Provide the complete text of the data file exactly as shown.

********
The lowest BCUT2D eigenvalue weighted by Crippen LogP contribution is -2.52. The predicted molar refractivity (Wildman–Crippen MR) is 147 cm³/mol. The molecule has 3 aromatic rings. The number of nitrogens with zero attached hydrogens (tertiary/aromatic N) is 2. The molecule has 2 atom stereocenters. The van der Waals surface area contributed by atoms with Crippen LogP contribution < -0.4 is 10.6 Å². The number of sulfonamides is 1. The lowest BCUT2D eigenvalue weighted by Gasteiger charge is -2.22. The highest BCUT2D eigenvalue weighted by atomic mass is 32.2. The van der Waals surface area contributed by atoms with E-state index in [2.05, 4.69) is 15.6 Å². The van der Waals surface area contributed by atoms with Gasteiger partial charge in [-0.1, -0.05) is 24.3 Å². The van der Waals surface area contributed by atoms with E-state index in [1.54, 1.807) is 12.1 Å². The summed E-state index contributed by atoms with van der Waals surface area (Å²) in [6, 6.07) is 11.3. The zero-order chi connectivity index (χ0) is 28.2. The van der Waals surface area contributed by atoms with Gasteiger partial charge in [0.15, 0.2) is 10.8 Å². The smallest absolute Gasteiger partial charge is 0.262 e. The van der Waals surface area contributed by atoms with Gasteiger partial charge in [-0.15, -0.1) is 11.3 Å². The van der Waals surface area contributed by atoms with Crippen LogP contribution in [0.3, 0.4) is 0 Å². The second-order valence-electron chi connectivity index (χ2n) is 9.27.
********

The lowest BCUT2D eigenvalue weighted by Crippen LogP contribution is -2.52. The predicted molar refractivity (Wildman–Crippen MR) is 147 cm³/mol. The molecule has 3 aromatic rings. The number of nitrogens with zero attached hydrogens (tertiary/aromatic N) is 2. The molecule has 2 atom stereocenters. The van der Waals surface area contributed by atoms with Crippen LogP contribution < -0.4 is 10.6 Å². The number of sulfonamides is 1. The lowest BCUT2D eigenvalue weighted by Gasteiger charge is -2.22. The highest BCUT2D eigenvalue weighted by atomic mass is 32.2. The van der Waals surface area contributed by atoms with E-state index in [2.05, 4.69) is 15.6 Å². The van der Waals surface area contributed by atoms with Gasteiger partial charge in [-0.1, -0.05) is 24.3 Å². The van der Waals surface area contributed by atoms with E-state index in [1.54, 1.807) is 12.1 Å². The summed E-state index contributed by atoms with van der Waals surface area (Å²) in [6, 6.07) is 11.3. The zero-order chi connectivity index (χ0) is 28.2. The van der Waals surface area contributed by atoms with Gasteiger partial charge in [0.15, 0.2) is 10.8 Å². The smallest absolute Gasteiger partial charge is 0.262 e. The van der Waals surface area contributed by atoms with Gasteiger partial charge in [-0.15, -0.1) is 11.3 Å². The van der Waals surface area contributed by atoms with Crippen LogP contribution in [0.3, 0.4) is 0 Å². The second-order valence-electron chi connectivity index (χ2n) is 9.27.